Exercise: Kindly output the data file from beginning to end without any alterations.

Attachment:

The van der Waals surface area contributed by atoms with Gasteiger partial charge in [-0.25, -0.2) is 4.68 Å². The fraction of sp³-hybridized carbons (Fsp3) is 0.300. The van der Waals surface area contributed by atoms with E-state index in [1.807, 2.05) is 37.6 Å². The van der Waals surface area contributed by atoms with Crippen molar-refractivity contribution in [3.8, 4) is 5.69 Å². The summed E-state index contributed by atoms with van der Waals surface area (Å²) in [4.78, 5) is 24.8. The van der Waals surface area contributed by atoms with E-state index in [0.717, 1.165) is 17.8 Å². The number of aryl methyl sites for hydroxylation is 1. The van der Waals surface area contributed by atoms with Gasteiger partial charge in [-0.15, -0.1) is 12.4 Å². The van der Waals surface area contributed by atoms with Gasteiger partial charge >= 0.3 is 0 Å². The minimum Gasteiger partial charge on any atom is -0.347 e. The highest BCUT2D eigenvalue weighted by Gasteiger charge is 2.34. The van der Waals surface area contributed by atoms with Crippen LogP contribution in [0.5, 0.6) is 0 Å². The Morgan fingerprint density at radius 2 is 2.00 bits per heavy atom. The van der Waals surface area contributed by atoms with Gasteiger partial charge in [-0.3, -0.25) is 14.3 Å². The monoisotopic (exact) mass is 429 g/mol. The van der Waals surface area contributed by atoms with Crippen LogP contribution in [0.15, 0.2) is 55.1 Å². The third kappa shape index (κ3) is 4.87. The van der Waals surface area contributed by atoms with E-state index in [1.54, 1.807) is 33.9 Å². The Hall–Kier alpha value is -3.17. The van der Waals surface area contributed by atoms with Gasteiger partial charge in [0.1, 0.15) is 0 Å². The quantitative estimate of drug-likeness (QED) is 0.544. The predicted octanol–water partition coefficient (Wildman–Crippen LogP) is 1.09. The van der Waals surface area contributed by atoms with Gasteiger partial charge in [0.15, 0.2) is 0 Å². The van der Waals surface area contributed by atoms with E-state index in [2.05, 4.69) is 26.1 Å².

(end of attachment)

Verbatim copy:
The van der Waals surface area contributed by atoms with Gasteiger partial charge in [-0.25, -0.2) is 4.68 Å². The fraction of sp³-hybridized carbons (Fsp3) is 0.300. The van der Waals surface area contributed by atoms with E-state index in [1.807, 2.05) is 37.6 Å². The van der Waals surface area contributed by atoms with Crippen molar-refractivity contribution in [3.8, 4) is 5.69 Å². The summed E-state index contributed by atoms with van der Waals surface area (Å²) in [4.78, 5) is 24.8. The van der Waals surface area contributed by atoms with E-state index in [0.717, 1.165) is 17.8 Å². The number of aryl methyl sites for hydroxylation is 1. The van der Waals surface area contributed by atoms with Gasteiger partial charge in [-0.15, -0.1) is 12.4 Å². The van der Waals surface area contributed by atoms with Gasteiger partial charge >= 0.3 is 0 Å². The minimum Gasteiger partial charge on any atom is -0.347 e. The highest BCUT2D eigenvalue weighted by Gasteiger charge is 2.34. The van der Waals surface area contributed by atoms with Crippen LogP contribution in [0.5, 0.6) is 0 Å². The Morgan fingerprint density at radius 2 is 2.00 bits per heavy atom. The van der Waals surface area contributed by atoms with Gasteiger partial charge in [-0.3, -0.25) is 14.3 Å². The monoisotopic (exact) mass is 429 g/mol. The van der Waals surface area contributed by atoms with Crippen LogP contribution in [0.15, 0.2) is 55.1 Å². The third kappa shape index (κ3) is 4.87. The van der Waals surface area contributed by atoms with E-state index in [1.54, 1.807) is 33.9 Å². The Hall–Kier alpha value is -3.17. The van der Waals surface area contributed by atoms with Gasteiger partial charge in [0.1, 0.15) is 0 Å². The quantitative estimate of drug-likeness (QED) is 0.544. The predicted octanol–water partition coefficient (Wildman–Crippen LogP) is 1.09. The van der Waals surface area contributed by atoms with Gasteiger partial charge in [0.15, 0.2) is 0 Å². The van der Waals surface area contributed by atoms with E-state index in [2.05, 4.69) is 26.1 Å².